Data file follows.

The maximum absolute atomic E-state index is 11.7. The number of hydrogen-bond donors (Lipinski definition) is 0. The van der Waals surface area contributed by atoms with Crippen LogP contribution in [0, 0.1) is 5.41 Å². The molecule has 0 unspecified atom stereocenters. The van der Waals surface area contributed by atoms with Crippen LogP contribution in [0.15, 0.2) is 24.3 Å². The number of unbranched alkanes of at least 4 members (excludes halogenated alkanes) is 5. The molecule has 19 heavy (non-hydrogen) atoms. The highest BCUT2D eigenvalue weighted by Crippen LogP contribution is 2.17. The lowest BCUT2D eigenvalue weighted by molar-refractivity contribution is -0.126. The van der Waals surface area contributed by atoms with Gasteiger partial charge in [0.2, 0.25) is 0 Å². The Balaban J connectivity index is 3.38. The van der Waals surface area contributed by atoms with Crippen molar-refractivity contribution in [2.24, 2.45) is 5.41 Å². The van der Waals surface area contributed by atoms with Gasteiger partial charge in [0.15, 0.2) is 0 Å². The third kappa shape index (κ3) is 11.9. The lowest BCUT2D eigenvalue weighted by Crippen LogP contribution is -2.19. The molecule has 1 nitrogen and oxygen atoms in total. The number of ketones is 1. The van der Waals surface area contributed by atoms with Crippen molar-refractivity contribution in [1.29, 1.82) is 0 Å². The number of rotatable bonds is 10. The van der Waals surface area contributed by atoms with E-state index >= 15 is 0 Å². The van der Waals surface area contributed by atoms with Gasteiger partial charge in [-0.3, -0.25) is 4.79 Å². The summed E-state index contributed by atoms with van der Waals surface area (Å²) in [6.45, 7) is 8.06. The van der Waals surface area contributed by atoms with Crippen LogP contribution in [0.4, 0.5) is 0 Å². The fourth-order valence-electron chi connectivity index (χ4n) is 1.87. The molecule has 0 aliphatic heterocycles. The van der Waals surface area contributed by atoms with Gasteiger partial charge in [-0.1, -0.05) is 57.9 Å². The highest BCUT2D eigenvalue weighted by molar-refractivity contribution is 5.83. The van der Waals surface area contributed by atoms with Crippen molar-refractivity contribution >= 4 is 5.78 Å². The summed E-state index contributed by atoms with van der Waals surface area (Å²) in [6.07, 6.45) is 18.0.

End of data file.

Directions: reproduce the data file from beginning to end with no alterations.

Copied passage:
The maximum absolute atomic E-state index is 11.7. The number of hydrogen-bond donors (Lipinski definition) is 0. The van der Waals surface area contributed by atoms with Crippen LogP contribution in [0, 0.1) is 5.41 Å². The molecule has 0 unspecified atom stereocenters. The van der Waals surface area contributed by atoms with Crippen LogP contribution in [0.15, 0.2) is 24.3 Å². The number of unbranched alkanes of at least 4 members (excludes halogenated alkanes) is 5. The molecule has 19 heavy (non-hydrogen) atoms. The highest BCUT2D eigenvalue weighted by Crippen LogP contribution is 2.17. The lowest BCUT2D eigenvalue weighted by molar-refractivity contribution is -0.126. The van der Waals surface area contributed by atoms with Gasteiger partial charge in [0.2, 0.25) is 0 Å². The Balaban J connectivity index is 3.38. The van der Waals surface area contributed by atoms with Crippen molar-refractivity contribution in [2.24, 2.45) is 5.41 Å². The van der Waals surface area contributed by atoms with Gasteiger partial charge in [0.15, 0.2) is 0 Å². The third kappa shape index (κ3) is 11.9. The lowest BCUT2D eigenvalue weighted by Crippen LogP contribution is -2.19. The molecule has 1 nitrogen and oxygen atoms in total. The number of ketones is 1. The van der Waals surface area contributed by atoms with Crippen molar-refractivity contribution in [1.29, 1.82) is 0 Å². The number of rotatable bonds is 10. The van der Waals surface area contributed by atoms with E-state index >= 15 is 0 Å². The van der Waals surface area contributed by atoms with Gasteiger partial charge in [-0.3, -0.25) is 4.79 Å². The summed E-state index contributed by atoms with van der Waals surface area (Å²) in [6.45, 7) is 8.06. The van der Waals surface area contributed by atoms with Crippen LogP contribution in [0.4, 0.5) is 0 Å². The fourth-order valence-electron chi connectivity index (χ4n) is 1.87. The molecule has 0 aliphatic heterocycles. The van der Waals surface area contributed by atoms with Gasteiger partial charge in [-0.1, -0.05) is 57.9 Å². The highest BCUT2D eigenvalue weighted by molar-refractivity contribution is 5.83. The van der Waals surface area contributed by atoms with Crippen molar-refractivity contribution >= 4 is 5.78 Å². The summed E-state index contributed by atoms with van der Waals surface area (Å²) in [6.07, 6.45) is 18.0.